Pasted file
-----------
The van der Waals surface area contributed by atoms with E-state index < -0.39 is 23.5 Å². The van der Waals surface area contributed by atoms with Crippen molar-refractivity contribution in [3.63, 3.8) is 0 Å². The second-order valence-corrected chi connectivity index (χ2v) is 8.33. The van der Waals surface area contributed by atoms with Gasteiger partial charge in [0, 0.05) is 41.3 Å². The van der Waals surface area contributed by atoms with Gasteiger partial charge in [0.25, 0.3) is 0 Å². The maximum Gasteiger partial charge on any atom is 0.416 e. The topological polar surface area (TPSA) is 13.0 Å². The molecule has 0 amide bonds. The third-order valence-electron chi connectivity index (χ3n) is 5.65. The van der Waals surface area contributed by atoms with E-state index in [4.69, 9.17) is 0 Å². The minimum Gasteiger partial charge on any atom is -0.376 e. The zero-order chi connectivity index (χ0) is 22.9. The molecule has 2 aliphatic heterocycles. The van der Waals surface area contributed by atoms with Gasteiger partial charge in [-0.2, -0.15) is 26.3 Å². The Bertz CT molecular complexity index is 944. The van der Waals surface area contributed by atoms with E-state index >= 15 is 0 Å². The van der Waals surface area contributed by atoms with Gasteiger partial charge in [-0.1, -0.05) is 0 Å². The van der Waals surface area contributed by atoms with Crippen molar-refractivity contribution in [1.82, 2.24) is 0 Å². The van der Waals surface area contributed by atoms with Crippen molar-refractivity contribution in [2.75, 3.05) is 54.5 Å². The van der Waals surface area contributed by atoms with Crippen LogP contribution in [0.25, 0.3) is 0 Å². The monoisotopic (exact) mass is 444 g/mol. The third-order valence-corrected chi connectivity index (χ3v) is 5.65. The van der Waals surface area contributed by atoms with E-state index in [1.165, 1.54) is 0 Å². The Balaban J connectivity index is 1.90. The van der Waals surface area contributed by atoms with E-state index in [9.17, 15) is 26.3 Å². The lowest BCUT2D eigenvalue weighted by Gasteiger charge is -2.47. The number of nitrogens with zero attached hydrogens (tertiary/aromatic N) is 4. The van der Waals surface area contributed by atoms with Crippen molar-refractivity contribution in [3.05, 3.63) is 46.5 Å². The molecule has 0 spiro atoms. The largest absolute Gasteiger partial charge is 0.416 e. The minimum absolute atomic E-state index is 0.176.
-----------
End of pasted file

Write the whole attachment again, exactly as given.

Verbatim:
The van der Waals surface area contributed by atoms with E-state index < -0.39 is 23.5 Å². The van der Waals surface area contributed by atoms with Crippen molar-refractivity contribution in [3.63, 3.8) is 0 Å². The second-order valence-corrected chi connectivity index (χ2v) is 8.33. The van der Waals surface area contributed by atoms with Gasteiger partial charge in [0, 0.05) is 41.3 Å². The van der Waals surface area contributed by atoms with Gasteiger partial charge in [0.25, 0.3) is 0 Å². The maximum Gasteiger partial charge on any atom is 0.416 e. The topological polar surface area (TPSA) is 13.0 Å². The molecule has 0 amide bonds. The third-order valence-electron chi connectivity index (χ3n) is 5.65. The van der Waals surface area contributed by atoms with E-state index in [4.69, 9.17) is 0 Å². The minimum Gasteiger partial charge on any atom is -0.376 e. The zero-order chi connectivity index (χ0) is 22.9. The molecule has 2 aliphatic heterocycles. The van der Waals surface area contributed by atoms with Gasteiger partial charge in [-0.2, -0.15) is 26.3 Å². The Bertz CT molecular complexity index is 944. The van der Waals surface area contributed by atoms with E-state index >= 15 is 0 Å². The van der Waals surface area contributed by atoms with Gasteiger partial charge in [-0.1, -0.05) is 0 Å². The van der Waals surface area contributed by atoms with Crippen molar-refractivity contribution in [1.82, 2.24) is 0 Å². The van der Waals surface area contributed by atoms with Crippen molar-refractivity contribution in [2.75, 3.05) is 54.5 Å². The van der Waals surface area contributed by atoms with Crippen LogP contribution in [0.25, 0.3) is 0 Å². The monoisotopic (exact) mass is 444 g/mol. The third-order valence-corrected chi connectivity index (χ3v) is 5.65. The van der Waals surface area contributed by atoms with E-state index in [1.165, 1.54) is 0 Å². The Balaban J connectivity index is 1.90. The van der Waals surface area contributed by atoms with E-state index in [9.17, 15) is 26.3 Å². The lowest BCUT2D eigenvalue weighted by Gasteiger charge is -2.47. The number of nitrogens with zero attached hydrogens (tertiary/aromatic N) is 4. The van der Waals surface area contributed by atoms with Crippen molar-refractivity contribution in [3.05, 3.63) is 46.5 Å². The molecule has 0 spiro atoms. The largest absolute Gasteiger partial charge is 0.416 e. The minimum absolute atomic E-state index is 0.176.